|Lalu Prasad at Beur Central Jail in Patna in 1997
Patna, Sept. 30: Lalu Prasad smiled and recited a couplet by Allama Iqbal: “Kuchh baat hai ke hasti mit-ti nahin hamari/ Sadiyon raha hai dushman daur-e-jahan hamara.”
Roughly translated, it means: “Somehow my stature doesn’t erode despite the world being against me for ages.”
Few would have disputed the claim at the time, in October 1997. Lalu Prasad was “jailed” at Patna’s Indira Gandhi Institute of Medical Sciences as a fodder scam undertrial but was running Bihar as he used to.
Technically, he was not in power because he had stepped down as chief minister in favour of wife Rabri Devi before being “imprisoned” in July that year. Technically, he was a prisoner in his hospital cabin where he had been shifted from the Bihar Military Police guesthouse — his first “jail” — ostensibly for the treatment of a heart problem.
But he still remained the “Raja of Bihar”, running his party and his wife’s government by “remote control”.
A few things had changed, though. Discarding his pothi-patra jalao (burn religious scriptures) persona, the Rashtriya Janata Dal (RJD) chief had donned a 108-bead rudraksh rosary and wore a vermilion tikka. He had a photo of Goddess Durga hanging on the cabin wall.
“I believe in God now; I have turned vegetarian,” he had told this correspondent that autumn day 16 years ago, indicating his first journey to “jail” had shaken him out of his iconoclastic, non-superstitious persona.
After his conviction today, the thoughts of an out-of-power and isolated Lalu Prasad, stripped of his hasti (status) as MP, may well have turned to those good old days when he could laugh off his periodic incarcerations.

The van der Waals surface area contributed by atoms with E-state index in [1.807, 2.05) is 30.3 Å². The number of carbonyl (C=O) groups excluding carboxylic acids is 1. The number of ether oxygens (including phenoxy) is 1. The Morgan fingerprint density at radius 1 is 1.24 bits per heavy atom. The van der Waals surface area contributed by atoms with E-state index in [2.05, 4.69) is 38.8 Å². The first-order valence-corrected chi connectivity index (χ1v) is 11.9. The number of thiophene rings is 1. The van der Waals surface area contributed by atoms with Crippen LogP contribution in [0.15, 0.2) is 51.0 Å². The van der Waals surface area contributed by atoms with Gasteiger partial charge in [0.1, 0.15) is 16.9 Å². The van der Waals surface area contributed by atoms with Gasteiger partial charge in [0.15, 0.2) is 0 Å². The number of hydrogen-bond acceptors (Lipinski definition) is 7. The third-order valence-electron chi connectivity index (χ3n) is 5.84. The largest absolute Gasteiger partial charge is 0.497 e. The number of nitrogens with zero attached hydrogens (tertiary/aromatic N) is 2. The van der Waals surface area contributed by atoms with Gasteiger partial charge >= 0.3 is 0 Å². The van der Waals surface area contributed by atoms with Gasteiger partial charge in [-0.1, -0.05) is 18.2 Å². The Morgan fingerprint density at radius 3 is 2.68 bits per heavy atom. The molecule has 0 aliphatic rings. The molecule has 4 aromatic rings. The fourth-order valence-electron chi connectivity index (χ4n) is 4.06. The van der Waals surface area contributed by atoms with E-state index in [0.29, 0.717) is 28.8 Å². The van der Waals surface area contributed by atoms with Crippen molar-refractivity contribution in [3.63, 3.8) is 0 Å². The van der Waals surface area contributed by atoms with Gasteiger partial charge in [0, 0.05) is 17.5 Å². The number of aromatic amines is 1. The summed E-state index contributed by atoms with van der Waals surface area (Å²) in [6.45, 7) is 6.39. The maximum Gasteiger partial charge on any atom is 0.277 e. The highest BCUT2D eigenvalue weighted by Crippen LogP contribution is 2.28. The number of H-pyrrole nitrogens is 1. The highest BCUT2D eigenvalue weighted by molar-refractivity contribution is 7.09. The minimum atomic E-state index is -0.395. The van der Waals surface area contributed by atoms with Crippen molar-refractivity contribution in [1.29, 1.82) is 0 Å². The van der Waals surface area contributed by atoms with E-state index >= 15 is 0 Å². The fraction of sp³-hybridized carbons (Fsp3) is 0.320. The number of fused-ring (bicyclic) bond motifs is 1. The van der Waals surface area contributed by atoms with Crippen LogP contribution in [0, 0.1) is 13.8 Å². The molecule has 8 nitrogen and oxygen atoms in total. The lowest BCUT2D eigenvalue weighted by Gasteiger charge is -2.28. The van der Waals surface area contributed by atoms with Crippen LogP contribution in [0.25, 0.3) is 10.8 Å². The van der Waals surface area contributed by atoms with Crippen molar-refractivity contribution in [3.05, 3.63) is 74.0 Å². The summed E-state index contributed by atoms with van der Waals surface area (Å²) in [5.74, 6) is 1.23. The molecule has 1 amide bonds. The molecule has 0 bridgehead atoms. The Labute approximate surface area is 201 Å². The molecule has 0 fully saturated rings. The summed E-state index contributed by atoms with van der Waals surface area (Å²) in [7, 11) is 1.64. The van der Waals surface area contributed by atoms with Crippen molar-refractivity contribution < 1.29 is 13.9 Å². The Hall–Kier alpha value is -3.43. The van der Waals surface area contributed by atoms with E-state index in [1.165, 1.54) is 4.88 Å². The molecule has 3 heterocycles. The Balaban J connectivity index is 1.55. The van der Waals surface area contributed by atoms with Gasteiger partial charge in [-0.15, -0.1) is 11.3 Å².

The security personnel deployed to guard him served as his attendants, massaging his feet after dinner. Many of Rabri’s cabinet colleagues constantly met him, and Lalu Prasad would call up government officials from the visitors’ cellphones to issue orders.
Brother-in-law Subhas Yadav (then in the RJD) and other trusted aides brought him milk, dahi and his favourite dishes: litti, chokha and sarson ka saag.
“I’m the president of the party mandated to rule Bihar. What’s wrong in my party leaders calling on me in jail?” Lalu Prasad would say when told that his actions might be violating the prison manual.
|CBI judge PK Singh and (right) investigating officer
AK Jha arrive at the court. Pictures by Prashant Mitra
When the CBI and some petitioners complained, the Supreme Court ordered him shifted to Patna’s Beur Central Jail.
Lalu Prasad received bail in the case after nearly five months, in time for him to join Chhat festivities at the Pehalwan Ghat here.
He was sent to jail five times between July 1997 and December 2001, for periods ranging from 15 days to almost five months, but he didn’t care.
“It hardly matters whether I’m in jail or out of it. The poor know that their voice is locked in jail. They will not tolerate my humiliation; they’ll vote with a vengeance for my party,” Lalu would tell visitors.
His party won 17 Lok Sabha seats in 1998 and he led it back to power after a few days’ gap following a hung verdict in the 2000 elections.